Today I've read this amazing and brilliant book by Norbert Elias - Mozart: portrait of a genius.
The title is exactly counter to the thesis of the book and should rather be Mozart: portrait of a man. It remains slightly unclear if Elias chose the title himself since the book was published posthumously but this is a small point.
The argument goes that in our culture we invest geniuses with non-human properties - we treat them and describe them as if they were ascetic saints (very Nietzsche I would say). In his biography Elias tries to give a secular, down to earth account of Mozart's life by inscribing the supposed genius in his time, culture and society and showing the oh so human aspect of his life. The image of Mozart as a failure emerges.
In his account Elias brings to light documents previously ignored by historians which humanize the artist and make him - if definitely not one of us - one of his time and place. Here are two letters that bring to light Mozart's very creative lewed humor. The second letter is addressed to Mozart by a close friend showing that Mozart's language was in no way uncommon among young people at that time:
This is addressed to Mozart's cousine and probable mistress
In the greatest haste . . . I now write to inform you that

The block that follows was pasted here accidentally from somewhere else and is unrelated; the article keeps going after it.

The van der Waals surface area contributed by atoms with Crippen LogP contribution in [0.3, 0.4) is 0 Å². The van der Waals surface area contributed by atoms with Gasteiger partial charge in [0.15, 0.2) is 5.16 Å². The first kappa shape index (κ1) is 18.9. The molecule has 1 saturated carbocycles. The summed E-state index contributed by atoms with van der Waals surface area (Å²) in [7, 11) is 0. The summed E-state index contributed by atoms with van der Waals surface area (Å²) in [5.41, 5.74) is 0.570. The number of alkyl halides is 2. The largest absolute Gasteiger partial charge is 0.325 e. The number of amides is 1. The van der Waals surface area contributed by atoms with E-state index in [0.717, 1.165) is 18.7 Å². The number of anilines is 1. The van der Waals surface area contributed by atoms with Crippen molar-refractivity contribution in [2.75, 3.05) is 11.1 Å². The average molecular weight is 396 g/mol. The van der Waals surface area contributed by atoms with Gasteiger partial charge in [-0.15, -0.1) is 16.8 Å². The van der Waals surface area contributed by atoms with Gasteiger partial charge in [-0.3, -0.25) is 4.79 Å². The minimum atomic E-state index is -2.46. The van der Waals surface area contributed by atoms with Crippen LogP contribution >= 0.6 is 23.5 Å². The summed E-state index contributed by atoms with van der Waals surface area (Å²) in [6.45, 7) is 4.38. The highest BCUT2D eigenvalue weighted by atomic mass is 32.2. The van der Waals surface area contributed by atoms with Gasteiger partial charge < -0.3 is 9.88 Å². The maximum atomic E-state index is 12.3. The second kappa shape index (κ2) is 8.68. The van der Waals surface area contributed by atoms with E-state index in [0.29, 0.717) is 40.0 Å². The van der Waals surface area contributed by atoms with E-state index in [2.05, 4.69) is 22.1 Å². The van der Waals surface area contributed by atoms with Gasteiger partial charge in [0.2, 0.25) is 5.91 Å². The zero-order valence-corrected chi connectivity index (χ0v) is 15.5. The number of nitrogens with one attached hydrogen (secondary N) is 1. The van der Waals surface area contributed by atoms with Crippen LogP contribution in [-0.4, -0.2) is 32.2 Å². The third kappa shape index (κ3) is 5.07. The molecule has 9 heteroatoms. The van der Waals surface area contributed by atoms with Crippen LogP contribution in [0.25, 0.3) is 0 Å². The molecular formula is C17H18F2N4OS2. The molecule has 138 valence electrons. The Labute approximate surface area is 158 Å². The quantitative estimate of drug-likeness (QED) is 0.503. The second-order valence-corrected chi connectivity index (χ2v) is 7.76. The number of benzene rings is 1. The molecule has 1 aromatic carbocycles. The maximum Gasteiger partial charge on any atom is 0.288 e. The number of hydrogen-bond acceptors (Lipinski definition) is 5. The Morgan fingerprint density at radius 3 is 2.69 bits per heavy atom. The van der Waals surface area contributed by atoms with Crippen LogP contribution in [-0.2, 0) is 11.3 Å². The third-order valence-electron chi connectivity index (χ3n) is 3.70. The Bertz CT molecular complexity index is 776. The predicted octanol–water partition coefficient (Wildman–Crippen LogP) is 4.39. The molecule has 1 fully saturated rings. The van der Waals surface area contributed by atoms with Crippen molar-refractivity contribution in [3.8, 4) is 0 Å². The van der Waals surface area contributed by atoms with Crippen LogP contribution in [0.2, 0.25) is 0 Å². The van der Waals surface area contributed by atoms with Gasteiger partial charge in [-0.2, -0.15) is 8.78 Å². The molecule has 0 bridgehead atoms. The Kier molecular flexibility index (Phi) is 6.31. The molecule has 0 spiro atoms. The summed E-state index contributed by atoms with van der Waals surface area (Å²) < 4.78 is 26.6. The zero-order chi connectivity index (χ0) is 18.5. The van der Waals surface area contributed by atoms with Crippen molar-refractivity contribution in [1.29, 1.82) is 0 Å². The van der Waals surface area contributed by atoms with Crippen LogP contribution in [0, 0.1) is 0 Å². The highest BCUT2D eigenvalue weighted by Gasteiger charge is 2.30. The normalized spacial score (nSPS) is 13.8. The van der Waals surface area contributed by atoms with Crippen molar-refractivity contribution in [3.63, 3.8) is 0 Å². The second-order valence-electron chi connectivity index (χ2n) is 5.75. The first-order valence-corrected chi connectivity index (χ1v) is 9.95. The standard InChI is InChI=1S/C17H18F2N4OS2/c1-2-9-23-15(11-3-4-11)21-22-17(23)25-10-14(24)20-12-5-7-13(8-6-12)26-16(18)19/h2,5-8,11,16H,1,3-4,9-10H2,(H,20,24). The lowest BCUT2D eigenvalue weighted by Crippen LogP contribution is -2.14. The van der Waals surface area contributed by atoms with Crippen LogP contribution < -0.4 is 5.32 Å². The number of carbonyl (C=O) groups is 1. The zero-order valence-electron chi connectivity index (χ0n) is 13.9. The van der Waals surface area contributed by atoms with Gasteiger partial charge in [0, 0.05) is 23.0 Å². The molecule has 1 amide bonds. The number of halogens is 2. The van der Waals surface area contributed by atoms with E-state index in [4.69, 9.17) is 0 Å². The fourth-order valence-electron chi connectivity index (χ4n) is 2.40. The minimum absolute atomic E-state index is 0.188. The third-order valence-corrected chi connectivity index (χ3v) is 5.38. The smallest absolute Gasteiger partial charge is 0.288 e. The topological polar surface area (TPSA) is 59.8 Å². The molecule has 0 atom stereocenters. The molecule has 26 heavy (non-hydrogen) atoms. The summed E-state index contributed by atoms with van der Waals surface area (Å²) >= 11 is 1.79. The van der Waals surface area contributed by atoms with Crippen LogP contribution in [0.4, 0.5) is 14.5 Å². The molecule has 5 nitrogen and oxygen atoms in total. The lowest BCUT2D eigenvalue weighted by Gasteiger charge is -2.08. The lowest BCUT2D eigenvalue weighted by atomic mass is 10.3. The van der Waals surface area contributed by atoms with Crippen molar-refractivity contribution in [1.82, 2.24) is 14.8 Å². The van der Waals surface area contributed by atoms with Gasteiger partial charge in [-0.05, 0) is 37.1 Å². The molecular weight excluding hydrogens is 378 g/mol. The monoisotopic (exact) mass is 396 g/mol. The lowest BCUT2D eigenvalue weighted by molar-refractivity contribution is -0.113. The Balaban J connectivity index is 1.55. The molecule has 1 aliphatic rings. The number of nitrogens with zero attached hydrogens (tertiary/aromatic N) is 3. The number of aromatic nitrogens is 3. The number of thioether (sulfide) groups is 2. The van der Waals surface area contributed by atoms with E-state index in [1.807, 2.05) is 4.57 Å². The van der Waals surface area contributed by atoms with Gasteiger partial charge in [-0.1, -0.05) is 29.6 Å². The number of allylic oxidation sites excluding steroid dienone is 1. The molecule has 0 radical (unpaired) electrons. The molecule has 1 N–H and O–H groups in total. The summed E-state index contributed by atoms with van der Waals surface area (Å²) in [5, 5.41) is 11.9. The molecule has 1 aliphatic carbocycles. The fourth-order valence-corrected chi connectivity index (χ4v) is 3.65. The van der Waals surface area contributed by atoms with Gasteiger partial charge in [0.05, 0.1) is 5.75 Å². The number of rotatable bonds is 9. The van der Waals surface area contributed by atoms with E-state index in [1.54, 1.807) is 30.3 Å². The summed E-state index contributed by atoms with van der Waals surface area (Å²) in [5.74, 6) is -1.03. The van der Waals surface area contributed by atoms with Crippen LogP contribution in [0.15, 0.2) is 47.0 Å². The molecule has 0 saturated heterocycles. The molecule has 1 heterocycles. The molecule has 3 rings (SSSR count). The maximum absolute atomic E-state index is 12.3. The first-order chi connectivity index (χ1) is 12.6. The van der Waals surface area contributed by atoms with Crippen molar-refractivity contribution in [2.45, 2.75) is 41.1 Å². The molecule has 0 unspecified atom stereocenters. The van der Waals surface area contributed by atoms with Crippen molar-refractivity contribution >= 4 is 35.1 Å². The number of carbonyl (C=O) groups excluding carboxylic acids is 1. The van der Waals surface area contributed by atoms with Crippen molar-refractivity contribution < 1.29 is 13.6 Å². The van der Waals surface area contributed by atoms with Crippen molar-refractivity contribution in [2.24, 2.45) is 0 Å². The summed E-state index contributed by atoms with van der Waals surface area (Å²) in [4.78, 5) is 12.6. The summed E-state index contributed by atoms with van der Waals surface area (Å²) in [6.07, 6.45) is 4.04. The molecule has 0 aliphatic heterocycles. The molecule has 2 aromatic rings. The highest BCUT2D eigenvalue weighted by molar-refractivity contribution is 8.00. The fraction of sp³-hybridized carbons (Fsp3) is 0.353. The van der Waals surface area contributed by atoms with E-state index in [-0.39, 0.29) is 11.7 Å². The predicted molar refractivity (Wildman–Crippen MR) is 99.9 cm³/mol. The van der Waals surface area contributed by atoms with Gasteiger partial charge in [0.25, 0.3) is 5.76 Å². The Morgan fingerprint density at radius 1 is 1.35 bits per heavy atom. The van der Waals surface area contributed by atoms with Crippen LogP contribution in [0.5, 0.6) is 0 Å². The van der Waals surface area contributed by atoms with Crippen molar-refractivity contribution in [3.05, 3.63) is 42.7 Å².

tomorrow I am leaving for Munich. Dearest coz, don't be a
fuz. I would gladly have gone to Augsburg, I assure you, but
the Imperial Abbot wouldn't let me go . . . Perhaps I shall
take a trip from Munich to Augsburg. But I am not sure
about this. So if it really gives you pleasure to see me, come
to Munich, that fine town. Make a point of being there before
the New Year . . . So come for a bit or else I'll shit.
If you do, this high and mighty person will think you very kind, will
give you a smack behind, will kiss your hands, my dear, shoot
off a gun in the rear, embrace you warmly, mind, and wash
your front and your behind, pay you all his debts to the
uttermost groat, and shoot off one with a rousing note,
perhaps even let something drop from his boat.
Adieu, my angel, my sweetheart.
I am aching to see you.
Do send me a nice little letter of 24 pages to Munich.
To Mozart by a friend
Wolfgang my dearest friend, your name-day is today
And so I wish for you, my very dearest boy
As much as you could wish, as much as you deserve.
Happy you'll always be, and not by beetles' bit.
Fortune that showed you here nothing but Fortune's arse
Be doubly kind to you, in that far distant place.
That is my heartfelt wish, as truly as I live,
And were it possible, I'd more than wishes give.
So tell you mother please, whom I so much revere,
'That i love her always and often long to see.
Her kindness may she keep, and her friendship for me,
As long as she shall have a crack in her behind.
Stay healthy dearest friend, in joy and merriment
And play from time to time a little fart-duet.